In a unanimous vote, Elbert County commissioners approved resolutions to replace seven aging sheriff's department vehicles. The two resolutions passed at the board of commissioners' regularly scheduled meeting on Dec. 10 authorize the finance and …
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In a unanimous vote, Elbert County commissioners approved resolutions to replace seven aging sheriff's department vehicles. The two resolutions passed at the board of commissioners' regularly scheduled meeting on Dec. 10 authorize the finance and purchase of two Dodge Chargers, one Dodge Durango and four Dodge Ram pickups.
The county plans to enter into a five-year, 2.7 percent financing deal with Kansas State Bank for the $356,000 required for the purchase of the vehicles and make quarterly payments of a little over $19,000. The cost of the new vehicles was included in the 2014 budget, but the BOCC delayed the purchase until the end of the year to ensure the funds were available.
“In 2014, we didn't execute this because our revenues weren't what we felt they needed to be until just recently,” County Manager Ed Ehmann told the BOCC on Dec. 10. “We're at a point where we are comfortable replacing these vehicles.”
Part of the $356,000 price tag includes the upfit costs from the vehicles' standard equipment to make them serviceable as a police car. The upfit includes equipment essential to law enforcement vehicles, including internal cages, consoles for lights, decals and racks for electronic equipment and new radios.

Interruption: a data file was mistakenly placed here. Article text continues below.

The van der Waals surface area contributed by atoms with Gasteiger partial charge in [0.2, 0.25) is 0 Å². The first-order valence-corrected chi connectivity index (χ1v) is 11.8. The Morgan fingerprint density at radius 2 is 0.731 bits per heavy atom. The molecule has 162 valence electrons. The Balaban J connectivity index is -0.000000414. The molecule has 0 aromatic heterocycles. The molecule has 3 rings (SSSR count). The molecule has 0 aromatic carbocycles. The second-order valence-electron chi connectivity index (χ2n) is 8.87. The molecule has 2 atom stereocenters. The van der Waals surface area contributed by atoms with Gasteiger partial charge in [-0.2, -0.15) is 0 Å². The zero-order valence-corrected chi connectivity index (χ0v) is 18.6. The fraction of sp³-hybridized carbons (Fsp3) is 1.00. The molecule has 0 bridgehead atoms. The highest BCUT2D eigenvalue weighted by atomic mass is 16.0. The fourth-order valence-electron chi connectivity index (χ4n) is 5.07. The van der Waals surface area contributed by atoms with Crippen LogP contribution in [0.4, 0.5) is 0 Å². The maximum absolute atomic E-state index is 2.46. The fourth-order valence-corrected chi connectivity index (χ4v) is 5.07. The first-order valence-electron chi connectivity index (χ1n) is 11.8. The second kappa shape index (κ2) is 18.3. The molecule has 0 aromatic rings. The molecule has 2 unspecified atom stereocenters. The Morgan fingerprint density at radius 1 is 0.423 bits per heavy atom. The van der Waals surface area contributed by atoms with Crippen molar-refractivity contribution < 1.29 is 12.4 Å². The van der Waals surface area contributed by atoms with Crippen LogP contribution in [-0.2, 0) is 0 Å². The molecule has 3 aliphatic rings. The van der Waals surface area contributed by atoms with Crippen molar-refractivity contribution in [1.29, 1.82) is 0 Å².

In order to handle the increased electrical draw from additional electronic equipment and lighting, the vehicles also require a more powerful alternator and heavier wiring than an off-the-shelf model.
The typical life cycle of a vehicle in Elbert County begins with the sheriff's department. As they age and become less reliable for police service, they are transferred to less rigorous duty either within the Public Works Department or into the county's fleet of pool vehicles.
“We're in a replacement program where we start out with our fleet in the sheriff's department and as they reach 75,000 miles or so we transfer them into other departments or into our pool,” Ehmann said.
Pool vehicles are used for county business as well as some commuting by public officials and staff authorized to do so. As cars reach the end of their service life or if wrecked, the county retires them and sells them for their salvage value.
The vehicles purchased under the resolutions passed last week are slated to replace cars and trucks that the county salvaged or surplused earlier this year and will not result in the retirement of any additional county vehicles.
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